Ack, you've got a mess. But it can be fixed. Just gotta take her back to the beginning. :) as for loading, if you've got time and you don't feel like you have to do it immeadietly, try parking your trailer in the pasture and open the doors. Put her feed bucket just right inside the door. When she's comfortable with that, move it a little farther back, then a little farther, etc, until she will get in the trailer to eat. Then start telling her to load up every time you feed her, soon shell be loading on command! My gelding was a pain to load up for the longest time, but after doing this with him I had him loading on command. Just take your time and be gentle with her. I'm sure some of the others have better advice on that point, but that's just my 2 cents. Posted via Mobile Device
Great news! I was able to find out who her original trainer was and get in contact with him. He was very surprised by the trouble she is giving me, especially loading in a trailer. He says despite her vision she has always loaded into an enclosed trailer. He agreed to come by this afternoon and help us both!
For your situation, the best thing would be to work with a trainer, or have her sent out for 30 days training so someone can work on a few things with her. If you are going to work on your own, I would start with a lot of lunge line work, which would allow to work her on the right rein, work on a bend and have w/t/c in that direction, all while working on a woah.
I think that the first thing to do would be a vet check. If that has been done sorry to suggest it. First Vet. Second Trainer to work with you and her at the same time. See if you can get them to come to your place to work with you both. Trailering can come later. Curious does she not turn in the direction of the blind eye?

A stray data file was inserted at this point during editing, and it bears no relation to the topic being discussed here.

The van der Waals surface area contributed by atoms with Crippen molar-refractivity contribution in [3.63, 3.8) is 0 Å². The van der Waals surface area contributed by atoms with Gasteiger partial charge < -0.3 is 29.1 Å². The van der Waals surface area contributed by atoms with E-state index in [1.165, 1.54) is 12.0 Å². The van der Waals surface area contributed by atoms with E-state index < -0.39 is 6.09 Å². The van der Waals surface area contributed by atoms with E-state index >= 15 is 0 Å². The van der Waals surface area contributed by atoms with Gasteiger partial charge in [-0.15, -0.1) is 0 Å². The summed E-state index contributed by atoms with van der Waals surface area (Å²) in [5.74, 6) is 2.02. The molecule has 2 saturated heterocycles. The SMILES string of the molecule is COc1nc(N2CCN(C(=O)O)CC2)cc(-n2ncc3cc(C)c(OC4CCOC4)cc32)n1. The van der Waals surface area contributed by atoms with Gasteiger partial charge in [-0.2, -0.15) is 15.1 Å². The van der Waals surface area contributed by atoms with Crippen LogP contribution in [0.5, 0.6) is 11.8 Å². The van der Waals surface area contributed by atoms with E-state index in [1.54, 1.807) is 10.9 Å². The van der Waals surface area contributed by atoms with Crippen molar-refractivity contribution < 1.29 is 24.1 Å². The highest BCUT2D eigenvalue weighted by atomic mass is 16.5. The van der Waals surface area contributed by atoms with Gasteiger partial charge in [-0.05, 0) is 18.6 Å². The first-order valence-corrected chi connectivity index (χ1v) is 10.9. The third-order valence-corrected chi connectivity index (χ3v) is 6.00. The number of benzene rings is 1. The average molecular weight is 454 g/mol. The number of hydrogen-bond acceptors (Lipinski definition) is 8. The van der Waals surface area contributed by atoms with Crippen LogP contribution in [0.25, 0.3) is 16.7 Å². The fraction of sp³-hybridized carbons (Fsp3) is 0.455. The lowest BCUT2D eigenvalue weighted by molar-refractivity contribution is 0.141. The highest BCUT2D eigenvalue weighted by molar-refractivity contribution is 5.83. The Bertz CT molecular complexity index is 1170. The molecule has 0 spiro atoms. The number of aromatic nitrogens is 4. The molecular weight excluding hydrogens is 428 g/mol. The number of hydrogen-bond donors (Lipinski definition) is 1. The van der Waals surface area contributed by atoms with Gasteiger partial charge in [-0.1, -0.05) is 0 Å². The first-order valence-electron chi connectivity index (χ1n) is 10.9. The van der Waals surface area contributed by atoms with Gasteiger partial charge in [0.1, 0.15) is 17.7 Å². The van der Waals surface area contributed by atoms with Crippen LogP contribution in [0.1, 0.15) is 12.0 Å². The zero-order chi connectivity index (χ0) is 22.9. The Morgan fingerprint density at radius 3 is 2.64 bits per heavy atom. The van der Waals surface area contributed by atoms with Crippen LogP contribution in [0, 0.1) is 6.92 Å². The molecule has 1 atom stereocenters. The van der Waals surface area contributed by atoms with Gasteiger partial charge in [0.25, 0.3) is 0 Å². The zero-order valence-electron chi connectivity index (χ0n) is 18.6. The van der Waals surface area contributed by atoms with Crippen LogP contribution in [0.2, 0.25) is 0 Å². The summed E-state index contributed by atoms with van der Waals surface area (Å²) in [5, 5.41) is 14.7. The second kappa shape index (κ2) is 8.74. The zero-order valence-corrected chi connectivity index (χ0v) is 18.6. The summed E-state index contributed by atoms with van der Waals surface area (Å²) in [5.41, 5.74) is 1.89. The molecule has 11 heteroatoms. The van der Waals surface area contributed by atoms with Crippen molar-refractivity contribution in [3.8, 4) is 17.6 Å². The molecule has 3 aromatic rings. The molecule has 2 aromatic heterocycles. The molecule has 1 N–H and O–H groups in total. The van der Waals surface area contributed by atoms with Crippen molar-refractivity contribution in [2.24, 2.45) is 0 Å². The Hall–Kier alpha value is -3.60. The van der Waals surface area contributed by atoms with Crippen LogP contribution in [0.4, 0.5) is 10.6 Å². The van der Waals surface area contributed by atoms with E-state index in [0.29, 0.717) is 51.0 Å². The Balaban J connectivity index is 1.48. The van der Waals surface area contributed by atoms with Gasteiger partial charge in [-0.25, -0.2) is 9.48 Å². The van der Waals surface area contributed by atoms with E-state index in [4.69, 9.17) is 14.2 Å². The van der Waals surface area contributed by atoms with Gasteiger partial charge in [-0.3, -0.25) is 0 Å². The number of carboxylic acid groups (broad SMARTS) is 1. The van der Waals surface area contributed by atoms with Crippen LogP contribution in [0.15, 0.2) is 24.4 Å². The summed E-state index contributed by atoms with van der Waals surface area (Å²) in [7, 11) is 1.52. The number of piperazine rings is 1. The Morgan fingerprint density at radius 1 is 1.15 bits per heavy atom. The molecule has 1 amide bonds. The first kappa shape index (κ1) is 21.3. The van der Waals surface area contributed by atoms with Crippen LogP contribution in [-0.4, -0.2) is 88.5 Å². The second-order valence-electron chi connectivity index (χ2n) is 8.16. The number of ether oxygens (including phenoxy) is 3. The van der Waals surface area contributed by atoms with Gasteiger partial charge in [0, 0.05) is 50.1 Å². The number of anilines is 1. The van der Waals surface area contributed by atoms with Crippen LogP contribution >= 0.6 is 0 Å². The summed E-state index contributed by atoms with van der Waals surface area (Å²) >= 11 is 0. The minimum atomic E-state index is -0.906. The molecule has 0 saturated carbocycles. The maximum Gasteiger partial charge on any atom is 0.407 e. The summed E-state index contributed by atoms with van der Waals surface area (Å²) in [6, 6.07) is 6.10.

Wonderful that the original owner is willing to come help you!
As Lightning suggested, a good starting place would be a vet check. Most equine vets make farm calls so that will save you the loading issue for now. Besides, it's good to establish a relationship with a vet early. If you are going to have a horse, you are going to require the services of a vet and at the point of emergency is no time to start looking! And a chiropractor would probably make calls also.
I'm glad you are willing to take lessons. If you find an instructor/trainer for yourself he/she will probably have some good advice as to helping the horse or be able to point you in the right direction to someone who can help. The perfect deal would be someone who could do both, help you and the horse.
Taking on a horse with issues can be a challenge for an experienced horseman. So you do have your work cut out for you. For most of us here the combination of a green horse (let alone one with issues) and a green owner makes our hair stand on end, so please understand that some comments might seem abrupt. Mostly we want to help. We all started someplace. Read all you can, get DVDs, watch videos, ask experienced horse people, be patient with your horse and yourself and be consistent with what and how you ask, but remember one thing...She is not a pet. She is a large strong animal that can do serious damage often out of fear and frustration. Horses respect leadership. You can love on 'em, but they must always be below you in the pecking order.